Should California Subsidize The Film Industry?
January 30, 2014
Filmmakers are traveling outside California to shoot their movies, says The Economist.
A number of states and countries have offered incentives to filmmakers to move production outside of California. As a result, only two live-action films with $100 million-plus budgets were shot in Los Angeles in 2013. Moreover, Los Angeles produced only half the number of feature films in 2013 as were produced in the city in 1996.
How are states luring moviemakers away from California?
- New Mexico began a program of tax credits and interest-free loans in 2002, and 30 movies were shot there in 2007. The television show Breaking Bad was also filmed in New Mexico thanks to the tax credit opportunities.
- Other states followed suit. New York, for example, appropriates $420 million annually for film tax credits.
In response, California passed a bill in 2009 that provided $100 million annually in tax credits for movies with budgets under $75 million, as well as some television. But films continue to leave the state. So are these tax credits a good idea?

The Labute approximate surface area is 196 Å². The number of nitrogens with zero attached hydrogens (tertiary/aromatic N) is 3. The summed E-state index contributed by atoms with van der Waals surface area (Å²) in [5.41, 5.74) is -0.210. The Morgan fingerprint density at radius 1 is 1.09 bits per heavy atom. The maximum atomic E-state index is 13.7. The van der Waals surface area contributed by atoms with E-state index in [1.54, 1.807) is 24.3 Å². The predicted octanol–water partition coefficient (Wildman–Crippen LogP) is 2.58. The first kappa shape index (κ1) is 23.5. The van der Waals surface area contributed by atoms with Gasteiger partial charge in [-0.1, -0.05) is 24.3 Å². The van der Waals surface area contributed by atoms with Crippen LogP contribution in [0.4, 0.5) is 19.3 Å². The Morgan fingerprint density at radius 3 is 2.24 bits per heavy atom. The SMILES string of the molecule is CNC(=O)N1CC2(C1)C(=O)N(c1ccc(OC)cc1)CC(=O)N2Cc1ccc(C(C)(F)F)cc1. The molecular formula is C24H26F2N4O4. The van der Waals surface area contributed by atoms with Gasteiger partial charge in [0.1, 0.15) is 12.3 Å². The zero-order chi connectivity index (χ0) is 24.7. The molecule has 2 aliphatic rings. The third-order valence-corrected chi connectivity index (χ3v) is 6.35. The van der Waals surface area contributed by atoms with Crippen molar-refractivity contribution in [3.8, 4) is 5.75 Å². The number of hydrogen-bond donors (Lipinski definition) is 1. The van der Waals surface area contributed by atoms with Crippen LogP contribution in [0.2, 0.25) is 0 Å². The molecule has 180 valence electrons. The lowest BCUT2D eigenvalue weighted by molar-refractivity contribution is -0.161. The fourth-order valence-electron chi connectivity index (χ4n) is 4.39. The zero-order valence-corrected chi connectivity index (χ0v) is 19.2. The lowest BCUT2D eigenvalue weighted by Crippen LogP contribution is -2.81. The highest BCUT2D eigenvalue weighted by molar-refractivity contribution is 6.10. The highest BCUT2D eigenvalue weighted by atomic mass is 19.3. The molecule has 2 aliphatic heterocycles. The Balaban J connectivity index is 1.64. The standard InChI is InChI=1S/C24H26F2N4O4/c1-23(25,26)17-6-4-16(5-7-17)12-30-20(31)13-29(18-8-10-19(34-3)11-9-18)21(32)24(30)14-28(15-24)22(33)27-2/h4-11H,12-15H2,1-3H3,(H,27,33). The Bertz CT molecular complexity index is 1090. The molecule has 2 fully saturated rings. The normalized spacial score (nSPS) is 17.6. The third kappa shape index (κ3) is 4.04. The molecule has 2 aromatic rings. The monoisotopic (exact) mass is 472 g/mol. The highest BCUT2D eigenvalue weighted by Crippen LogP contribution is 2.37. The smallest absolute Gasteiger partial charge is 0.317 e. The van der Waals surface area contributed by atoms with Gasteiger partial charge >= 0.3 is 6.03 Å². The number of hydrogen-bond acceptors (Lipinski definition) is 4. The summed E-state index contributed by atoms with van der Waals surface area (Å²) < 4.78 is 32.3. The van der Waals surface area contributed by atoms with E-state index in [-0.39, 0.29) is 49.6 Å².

- Most research on the subject has found that the tax credit programs simply put more money into the hands of filmmakers.
- A Louisiana study found that for every dollar that the state received in revenue from film production, it spent $7.29 in tax credits.
Source: "Best State in a Supporting Role," The Economist, January 18, 2014.
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